The five factors of software success - AGContext

The five factors of software success

The five factors of software success

There are five factors of software success: Usefulness, Usability, Availability, Alignment and Authority. Modern day computer and software technologies are transforming organisations and industries and capturing their benefits is all about balancing these five factors.

Software helps businesses is many ways. When employees can effectively use software applications to create quotes and invoices, monitor projects or record customer contacts, time and money is saved. Software enables business owners to monitor performance reducing the effort of keeping up with employees and staying informed. Using the right software in the right way, can enable the monitoring of business in real time. With modern internet and cloud based software, sales teams can communicate with customers anywhere, at any time. With the technologies of today, flexibility in the workplace is standard practice. Businesses that are smart with software gain a significant advantage in today’s highly competitive marketplace. This is the power of today’s software technologies.

Yet, despite the opportunities, there are few businesses who capture the full potential of computer software. Like the benefits, the problems of software come in many forms. For example, applications are often used for tasks they were not designed. So too, a lack of technical experience is a common cause for organisations to repeat mistakes. The benefits you gain from software is determined by how effectively they balance and maximise the five factors of software success:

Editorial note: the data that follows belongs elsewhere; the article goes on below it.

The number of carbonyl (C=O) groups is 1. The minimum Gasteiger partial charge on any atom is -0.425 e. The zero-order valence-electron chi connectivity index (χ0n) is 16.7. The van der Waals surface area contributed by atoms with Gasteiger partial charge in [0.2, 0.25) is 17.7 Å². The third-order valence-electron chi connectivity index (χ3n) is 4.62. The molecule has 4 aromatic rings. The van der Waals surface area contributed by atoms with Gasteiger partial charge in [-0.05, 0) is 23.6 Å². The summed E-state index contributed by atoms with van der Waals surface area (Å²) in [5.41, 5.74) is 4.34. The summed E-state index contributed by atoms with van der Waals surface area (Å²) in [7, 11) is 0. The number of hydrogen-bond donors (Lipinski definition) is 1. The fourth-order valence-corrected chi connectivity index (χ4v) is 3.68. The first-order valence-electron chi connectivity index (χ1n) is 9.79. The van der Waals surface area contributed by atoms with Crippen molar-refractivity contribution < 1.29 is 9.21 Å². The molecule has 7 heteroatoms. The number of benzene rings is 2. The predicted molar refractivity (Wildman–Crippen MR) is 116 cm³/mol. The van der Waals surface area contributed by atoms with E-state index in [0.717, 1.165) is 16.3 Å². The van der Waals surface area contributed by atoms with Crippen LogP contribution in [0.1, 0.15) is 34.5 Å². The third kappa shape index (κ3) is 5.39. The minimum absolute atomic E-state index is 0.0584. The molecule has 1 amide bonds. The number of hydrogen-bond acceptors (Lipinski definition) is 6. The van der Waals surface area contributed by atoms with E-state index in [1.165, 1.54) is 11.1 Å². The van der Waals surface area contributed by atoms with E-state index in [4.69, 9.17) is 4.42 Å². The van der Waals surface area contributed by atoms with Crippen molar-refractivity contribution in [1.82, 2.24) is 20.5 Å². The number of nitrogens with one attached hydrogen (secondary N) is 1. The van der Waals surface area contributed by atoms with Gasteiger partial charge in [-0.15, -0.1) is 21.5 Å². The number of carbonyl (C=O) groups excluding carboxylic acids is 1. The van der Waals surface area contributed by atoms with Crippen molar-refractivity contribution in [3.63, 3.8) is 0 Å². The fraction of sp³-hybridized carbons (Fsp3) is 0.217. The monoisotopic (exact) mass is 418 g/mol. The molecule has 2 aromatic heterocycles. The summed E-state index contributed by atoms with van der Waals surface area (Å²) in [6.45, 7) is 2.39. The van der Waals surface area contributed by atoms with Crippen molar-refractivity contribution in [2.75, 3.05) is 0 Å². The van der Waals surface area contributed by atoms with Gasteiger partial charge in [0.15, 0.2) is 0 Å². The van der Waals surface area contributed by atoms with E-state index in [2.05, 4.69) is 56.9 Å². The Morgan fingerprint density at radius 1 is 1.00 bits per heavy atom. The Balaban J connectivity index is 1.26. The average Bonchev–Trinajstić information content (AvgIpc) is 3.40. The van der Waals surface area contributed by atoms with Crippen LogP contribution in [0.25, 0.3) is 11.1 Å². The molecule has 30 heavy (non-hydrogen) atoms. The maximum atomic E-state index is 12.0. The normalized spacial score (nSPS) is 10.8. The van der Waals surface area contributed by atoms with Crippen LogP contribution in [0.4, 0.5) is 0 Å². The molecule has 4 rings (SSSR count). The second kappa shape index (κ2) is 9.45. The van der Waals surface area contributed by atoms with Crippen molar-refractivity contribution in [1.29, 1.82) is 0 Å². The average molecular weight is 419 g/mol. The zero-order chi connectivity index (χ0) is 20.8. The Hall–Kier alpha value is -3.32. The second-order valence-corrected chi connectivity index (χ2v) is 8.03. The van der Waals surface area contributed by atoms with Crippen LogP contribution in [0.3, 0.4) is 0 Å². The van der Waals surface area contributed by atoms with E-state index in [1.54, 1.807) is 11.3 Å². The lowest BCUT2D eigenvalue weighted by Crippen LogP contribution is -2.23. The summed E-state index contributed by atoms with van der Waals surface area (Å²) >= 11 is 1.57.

1. Usefulness: The software enables you to do tasks in ways not otherwise possible or as effective.
  2. Usability: The software is easy-to-use, enjoyable and generally free of effort.
  3. Availability: The software is documented and supported for example by help desk, training or on-line groups.
  4. Alignment: The policies, procedures and processes of your business align with the functions of the software.
  5. Authorisation: Those responsible for using the software have the necessary authority to do so effectively.

Usefulness defines software success

This is the primary factor that determines the perceived value of software. Software that is useful enables people to do things they could not otherwise do. It enhances job performance. It is true that the oldest commercial software products ooze with usefulness. Microsoft Excel is a classic example, so too Adobe Photoshop and Winzip. These tools have been around since before the Internet, and remain as popular today as ever and all for good reason. If your task is numeric, graphical or requires file compression, these products for each respective task, are exceptionally useful.

Usability underpins software success

Put simple, usability means a system does as it is expected. Usability isn’t about the system’s functions per se, but to how it works and how much fun it is to use. Usability encompasses things like colour, shape, terminology and font. Usability recognises not what people what to do, but how they wish to do it. When it comes to usability, you cannot go past products created by Apple. As a company, the focus they place on usability design is second to none. As such, the iPhone and iPad and their highly usable apps are transforming entire industries.